Sale struck out 10 -- his 13th start this season with at least 10 -- and allowed four earned runs and nine hits in 6 1/3 innings. He walked one.

“We came back and fought,” Sale said. “You just want to give your team a chance to win and not let it snowball and make things worse.”

The White Sox rally began in the fifth when Adam LaRoche singled and Twins starter Tyler Duffey walked the next three batters, including Tyler Flowers with the bases loaded. Adam Eaton, who went 4-for-5, singled in two more to cut the lead to 4-3.

An inning later, Avisail Garcia’s two-run homer off Casey Fien gave the White Sox a one-run lead.

But it wasn’t enough to overcome the late mistakes.

“We continue to put ourselves in situations to be one hit away, so as long as we’re in those situations, we still have a chance,” Duke said. “The team never backs down and never rolls over. It’s encouraging to watch us grind out and come back in games, and then to give it up like I did tonight, it hurts.”

White Sox Talk Podcast: What it would take for the White Sox to sign Manny Machado


White Sox Talk Podcast: What it would take for the White Sox to sign Manny Machado

It might be a long shot for the White Sox to sign free agent Manny Machado, but here on the White Sox Talk Podcast, we like dark horses. Chuck Garfien, Ryan McGuffey and Vinnie Duber discuss what it would take to bring Machado to the South Side. Plus, is he "the" guy the White Sox are targeting this offseason? Will the Rockies listen to trade offers for Nolan Arenado a year before he reaches free agency? Plus, Chuck talks about a cost-controlled, All-Star on a rebuilding team that could be an answer at third base.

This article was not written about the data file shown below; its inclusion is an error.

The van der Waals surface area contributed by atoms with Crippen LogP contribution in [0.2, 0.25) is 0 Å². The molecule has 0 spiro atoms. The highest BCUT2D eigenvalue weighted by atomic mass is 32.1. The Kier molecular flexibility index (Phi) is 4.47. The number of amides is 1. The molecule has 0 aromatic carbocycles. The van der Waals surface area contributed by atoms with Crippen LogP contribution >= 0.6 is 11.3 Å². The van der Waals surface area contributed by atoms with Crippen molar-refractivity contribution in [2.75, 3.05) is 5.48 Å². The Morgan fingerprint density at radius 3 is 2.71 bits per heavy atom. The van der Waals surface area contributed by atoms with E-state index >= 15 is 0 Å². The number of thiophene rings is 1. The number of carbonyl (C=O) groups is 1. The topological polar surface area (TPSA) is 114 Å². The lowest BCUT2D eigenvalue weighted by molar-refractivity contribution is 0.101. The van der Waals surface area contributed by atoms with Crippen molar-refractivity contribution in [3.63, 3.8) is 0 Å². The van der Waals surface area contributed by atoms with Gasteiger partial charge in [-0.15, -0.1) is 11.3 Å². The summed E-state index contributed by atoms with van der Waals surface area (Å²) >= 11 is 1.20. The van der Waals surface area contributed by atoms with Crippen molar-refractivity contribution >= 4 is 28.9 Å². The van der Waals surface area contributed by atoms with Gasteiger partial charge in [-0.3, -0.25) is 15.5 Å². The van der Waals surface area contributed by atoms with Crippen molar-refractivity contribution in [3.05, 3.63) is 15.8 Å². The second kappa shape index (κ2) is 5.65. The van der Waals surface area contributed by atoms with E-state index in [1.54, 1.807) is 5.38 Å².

Listen to the full podcast here or via the embedded player below:

On this day in 2005: White Sox pitchers put the CG in Chicago

On this day in 2005: White Sox pitchers put the CG in Chicago

Mark Buehrle. Jon Garland. Freddy García. José Contreras.

The 2005 White Sox had four consecutive complete games to finish off the 2005 ALCS — Contreras took his turn in Game 5 against the Angels 13 years ago Tuesday. How special was that run of starting pitching to finish that series? Consider the following six statements:

— No team has had more than two complete games in a single postseason, let alone a postseason series, since.

— There has been a grand total of four complete games in 188 postseason games (through Monday) since the beginning of 2016.

— Those 2005 White Sox remain the only team with four complete games in a single LCS (which went to a best-of-seven format in 1985).

— They are the only team since the 1968 Tigers (in the World Series) with at least four complete games in any postseason series.

— They are the only team since the 1956 Yankees (in the World Series) with at least four consecutive complete games in a series. (The Yankees had five in a row: Games 3 through 7.)

— They are the only team since the 1928 Yankees (in the World Series) with at least four consecutive complete-game wins in a series (Games 1 through 4).

Take a moment to look back and appreciate what Don Cooper’s troops were able to accomplish in that series. The way the game is played nowadays, we will never see it again.